Now, onto Changi Airport, which I kind of expected to be the most expensive of the lot. Why? Simply because it's the most affordable dining option in the airport. But surprise, surprise - the T4 Mac's is actually cheaper than Orchard SCAPE and LIDO.
Pleasant surprise: Most things are just $0.10 to $0.40 more expensive, which I think is an acceptable premium to pay for the convenience of it being at the airport.
If this bugs you and you really want to save that few cents, at least now you know you can eat at the McDonald's near your place before your flight.
DOWNTOWN - MCDONALD'S SCAPE
Next category - town. I expected all McDonald's restaurants in Orchard to be priced about the same, but for some reason, they're not. The SCAPE prices are actually mostly the same price as Changi Airport's. The only difference is that $5 Extra Value Meals are $5.50.
ATAS PARTS OF TOWN - MCDONALD"S LIDO, SHAW HOUSE
SCAPE is about 4.41 per cent more expensive when compared to the heartland prices, but LIDO is almost 3X that. Siao leh - see for yourself:
It's by far the most expensive restaurant of the 7, by about 11.95 per cent. Those listed above are only the items that are over 10 per cent more expensive.
Noteworthy ones include the three $5 Extra Value Meals that range from $5.95 to $6.35 at LIDO. Also, the ChocoCone is $1.60 - seriously? I don't know how I never noticed it before????!
#ProTip: If you're wise, you'll be like me and da bao Mac's from elsewhere before the movie.
BONUS - HOW DO MCDELIVERY PRICES COMPARE?
You probably already know and expect this, but for comparisons sake, let's look at the McDelivery menu as well:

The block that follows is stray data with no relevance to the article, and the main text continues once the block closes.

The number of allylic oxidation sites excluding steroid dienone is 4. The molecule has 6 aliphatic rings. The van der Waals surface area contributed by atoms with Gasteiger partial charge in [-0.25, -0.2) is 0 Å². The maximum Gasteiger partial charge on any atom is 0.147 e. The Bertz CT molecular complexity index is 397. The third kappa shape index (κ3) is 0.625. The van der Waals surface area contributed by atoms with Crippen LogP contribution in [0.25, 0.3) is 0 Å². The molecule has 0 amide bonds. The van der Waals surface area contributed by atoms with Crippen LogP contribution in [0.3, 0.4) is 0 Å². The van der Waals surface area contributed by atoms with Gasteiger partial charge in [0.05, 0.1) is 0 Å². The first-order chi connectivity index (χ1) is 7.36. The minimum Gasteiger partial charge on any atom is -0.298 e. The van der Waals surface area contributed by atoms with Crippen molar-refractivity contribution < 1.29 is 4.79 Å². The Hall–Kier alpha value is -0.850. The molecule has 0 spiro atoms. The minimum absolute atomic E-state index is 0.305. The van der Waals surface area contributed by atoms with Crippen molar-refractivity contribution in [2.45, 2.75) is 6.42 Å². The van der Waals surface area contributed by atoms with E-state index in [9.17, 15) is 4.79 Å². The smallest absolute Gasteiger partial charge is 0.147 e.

In general, you're paying about 10 per cent more, excluding the $4 delivery fee.
I suppose this one is somewhat justified because you're paying for the convenience of staying home and resting on your couch while someone picks up your food for you.
CONCLUSION - IS THE PRICE DIFFERENCE JUSTIFIED?
To be honest, I can't tell you that. Perhaps McDonald's has a really good reason for this price discrimination.
I've tried searching for an explanation in the FAQs, but couldn't find any. (If you find it, please send them my way!!!!!) The only culprits I can think of is that they either A) want to account for differing overheads like cheaper/more expensive rental prices, or B) have a franchise model.
Both are valid, I suppose. And the franchisees probably have the liberty to set their own prices and/or discounts and whatnot.
I guess it wouldn't feel so shitty if they at least had a different branding for each tier of restaurants so you know what you're getting into. Like Astons vs Astons Express vs Astons Specialties for example.
Then they can offer a slightly different menu with higher- or lower-end dishes to suit the budget of the market.
With McDonald's, you're getting exactly the same thing. Buay sai, lah.
To be fair, they do state in the fine print of the menus that prices vary between restaurants. And while I can't find an explanation on the local McDonald's site, there are FAQ answers on the UK and UAE sites. This is what the UK one says:
This article was first published in MoneySmart.